Effects of protective and conventional mechanical ventilation on pulmonary function and systemic cytokine release after cardiopulmonary bypass
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- Koner, O., Celebi, S., Balci, H. et al. Intensive Care Med (2004) 30: 620. doi:10.1007/s00134-003-2104-5
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To evaluate the effects of protective and conventional ventilation with or without positive end-expiratory pressure (PEEP), on systemic tumor necrosis factor-α, interleukin-6 levels and pulmonary function during open heart surgery.
Prospective, randomized clinical study.
Single university hospital.
Patients and participants
Forty-four patients undergoing elective coronary artery bypass grafting surgery with cardiopulmonary bypass.
Patients ventilated with (1) protective tidal volumes (6 ml/kg, respiratory rate: 15 breaths/min, PEEP 5 cmH2O, n=15) group PV; (2) conventional tidal volumes (10 ml/kg, respiratory rate: 9 breaths/min, PEEP 5 cmH2O, n=14) group CV+PEEP and (3) conventional tidal volumes (10 ml/kg, respiratory rate: 9 breaths/min, n=15) without PEEP, group CV+ZEEP. Various pulmonary parameters, systemic TNF-α and IL-6 levels were determined throughout the study.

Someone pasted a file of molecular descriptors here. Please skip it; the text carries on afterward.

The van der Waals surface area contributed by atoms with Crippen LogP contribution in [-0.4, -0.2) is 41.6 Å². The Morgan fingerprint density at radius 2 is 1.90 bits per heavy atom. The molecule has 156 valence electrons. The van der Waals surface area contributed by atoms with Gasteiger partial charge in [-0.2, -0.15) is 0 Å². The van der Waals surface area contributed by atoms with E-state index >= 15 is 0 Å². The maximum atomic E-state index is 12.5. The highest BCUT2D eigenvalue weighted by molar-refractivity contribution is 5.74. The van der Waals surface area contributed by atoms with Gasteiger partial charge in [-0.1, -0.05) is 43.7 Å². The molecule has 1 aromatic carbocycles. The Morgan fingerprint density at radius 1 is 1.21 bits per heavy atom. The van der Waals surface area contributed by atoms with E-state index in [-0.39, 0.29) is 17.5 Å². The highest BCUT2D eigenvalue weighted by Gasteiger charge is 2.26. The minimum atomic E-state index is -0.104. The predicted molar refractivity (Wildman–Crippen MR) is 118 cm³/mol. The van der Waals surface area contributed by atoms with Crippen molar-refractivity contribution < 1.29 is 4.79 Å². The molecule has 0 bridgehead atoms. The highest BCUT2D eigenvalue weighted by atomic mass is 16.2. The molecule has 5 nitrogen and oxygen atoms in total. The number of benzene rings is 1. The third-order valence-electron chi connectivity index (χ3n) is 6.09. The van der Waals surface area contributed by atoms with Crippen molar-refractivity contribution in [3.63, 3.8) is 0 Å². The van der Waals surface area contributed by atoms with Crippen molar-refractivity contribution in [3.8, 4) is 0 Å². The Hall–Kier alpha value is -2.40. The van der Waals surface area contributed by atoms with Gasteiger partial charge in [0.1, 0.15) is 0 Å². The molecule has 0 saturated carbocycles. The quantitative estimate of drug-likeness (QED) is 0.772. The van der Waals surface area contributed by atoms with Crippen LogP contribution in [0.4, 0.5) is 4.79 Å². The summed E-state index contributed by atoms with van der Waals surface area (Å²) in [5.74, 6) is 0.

Measurements and results
There were no differences among the groups regarding the systemic TNF- α and IL-6 levels. The plateau airway pressures of group PV were lower than those of groups CV+PEEP (p=0.02) and CV+ZEEP (p=0.001) after cardiopulmonary bypass. The shunt fraction of group PV was significantly lower than that of group CV+ZEEP 24 h after surgery (p<0.05). Oxygenation and the alveolar-arterial oxygen difference were better in both PEEP groups than in group CV+ZEEP 24 h after the operation.
We could not find any evidence that protective mechanical ventilation prevents some of the adverse effects of cardiopulmonary bypass on the lung, nor systemic cytokine levels, postoperative pulmonary function or length of hospitalization.